​​Fusion Centers are a combined effort of law enforcement, public safety, and private entities.

What is a Fusion Center?

A fusion center is a collaborative effort of two or more agencies that provide resources, expertise, and information to the center with the goal of maximizing their ability to detect, prevent, investigate, and respond to criminal and terrorist activity.  Intelligence processes through which information is collected, integrated, evaluated, analyzed, and disseminated are a primary focus.

Data fusion involves the exchange of information from different sources including law enforcement, public safety, and the private sector.  Relevant and actionable intelligence results from analysis and data fusion.  The fusion process helps agencies be proactive and protect communities.

National Support for Fusion Centers

In 2006, the President approved the establishment of a national integrated network of state and major urban area information fusion centers.  The U. S. Department of Homeland Security (DHS) and Federal Bureau of Investigations (FBI) deploy personnel to work within the fusion centers.

All 50 States Have Fusion Centers

Recognizing the critical importance of information sharing, all 50 states have created fusion centers with various federal, state, and local funds (several major urban areas also have fusion centers).

Fusion Center Guidelines

The Fusion Center guidelines were developed to ensure that fusion centers are established and operated consistently, resulting in enhanced coordination, strengthened partnerships, and improved crime-fighting and anti-terrorism capabilities.  The 18 guidelines and their key elements, as well as additional resources, model policies, and implementation tools, are included in this publication from the U. S. Department of Justice (DOJ) and DHS.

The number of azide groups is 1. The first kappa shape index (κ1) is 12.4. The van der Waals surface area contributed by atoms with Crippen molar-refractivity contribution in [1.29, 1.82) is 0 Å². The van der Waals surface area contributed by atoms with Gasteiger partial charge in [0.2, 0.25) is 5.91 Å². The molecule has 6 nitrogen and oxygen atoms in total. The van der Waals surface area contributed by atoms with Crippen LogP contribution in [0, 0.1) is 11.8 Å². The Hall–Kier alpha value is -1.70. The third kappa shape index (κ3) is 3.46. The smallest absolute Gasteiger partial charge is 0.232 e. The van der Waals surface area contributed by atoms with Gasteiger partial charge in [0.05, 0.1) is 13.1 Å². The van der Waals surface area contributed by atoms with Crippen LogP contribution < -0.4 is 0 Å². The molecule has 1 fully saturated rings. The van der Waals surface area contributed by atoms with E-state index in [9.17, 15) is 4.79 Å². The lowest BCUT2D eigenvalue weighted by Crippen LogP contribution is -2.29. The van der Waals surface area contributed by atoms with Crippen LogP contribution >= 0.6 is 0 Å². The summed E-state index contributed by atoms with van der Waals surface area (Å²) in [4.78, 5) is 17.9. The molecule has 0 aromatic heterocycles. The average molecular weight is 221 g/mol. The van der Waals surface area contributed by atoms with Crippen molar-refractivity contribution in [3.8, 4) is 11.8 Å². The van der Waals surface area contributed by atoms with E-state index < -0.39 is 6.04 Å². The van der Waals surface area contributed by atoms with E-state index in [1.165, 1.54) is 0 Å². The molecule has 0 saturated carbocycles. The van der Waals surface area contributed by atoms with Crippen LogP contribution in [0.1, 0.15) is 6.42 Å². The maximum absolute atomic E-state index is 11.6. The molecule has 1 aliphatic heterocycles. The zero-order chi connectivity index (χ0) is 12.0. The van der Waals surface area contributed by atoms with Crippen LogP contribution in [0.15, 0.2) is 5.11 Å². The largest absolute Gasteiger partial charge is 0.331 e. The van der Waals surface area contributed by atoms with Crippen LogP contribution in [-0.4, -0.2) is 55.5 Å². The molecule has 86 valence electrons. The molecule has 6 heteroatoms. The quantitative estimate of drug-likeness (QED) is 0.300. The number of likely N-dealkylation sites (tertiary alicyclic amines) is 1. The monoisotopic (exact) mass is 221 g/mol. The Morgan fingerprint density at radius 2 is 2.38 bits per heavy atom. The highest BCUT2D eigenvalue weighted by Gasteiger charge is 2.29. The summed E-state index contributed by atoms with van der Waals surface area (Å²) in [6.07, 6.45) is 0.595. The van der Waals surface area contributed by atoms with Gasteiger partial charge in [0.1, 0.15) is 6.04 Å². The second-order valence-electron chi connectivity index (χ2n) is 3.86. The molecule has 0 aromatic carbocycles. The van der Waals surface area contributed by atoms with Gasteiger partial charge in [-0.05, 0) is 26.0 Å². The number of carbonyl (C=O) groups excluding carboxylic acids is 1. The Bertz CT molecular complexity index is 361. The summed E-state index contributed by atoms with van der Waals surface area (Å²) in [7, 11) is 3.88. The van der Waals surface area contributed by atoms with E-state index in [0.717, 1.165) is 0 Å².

Role of Fusion Centers

State and regional fusion centers enable local, state, and tribal governments to gather, process, analyze, and share information and intelligence relating to all-crimes and all-hazards.  Fusion centers communicate, cooperate, and coordinate with each other and with federal government.  These centers:

  • Contribute information to ongoing federal and national-level terrorist risk assessments and complete statewide, regional, or site-specific and topical risk assessments.
  • Disseminate federally generated alerts, warnings, and notifications regarding time-sensitive threats, situational awareness reports, and analytical products.
  • Gather, process, analyze, and disseminate locally generated information, such as Suspicious Activity Reports (SARs).
  • Produce or interpret intelligence products relevant to stakeholders.
  • Protect civil liberties and privacy interests of American citizens throughout the intelligence process.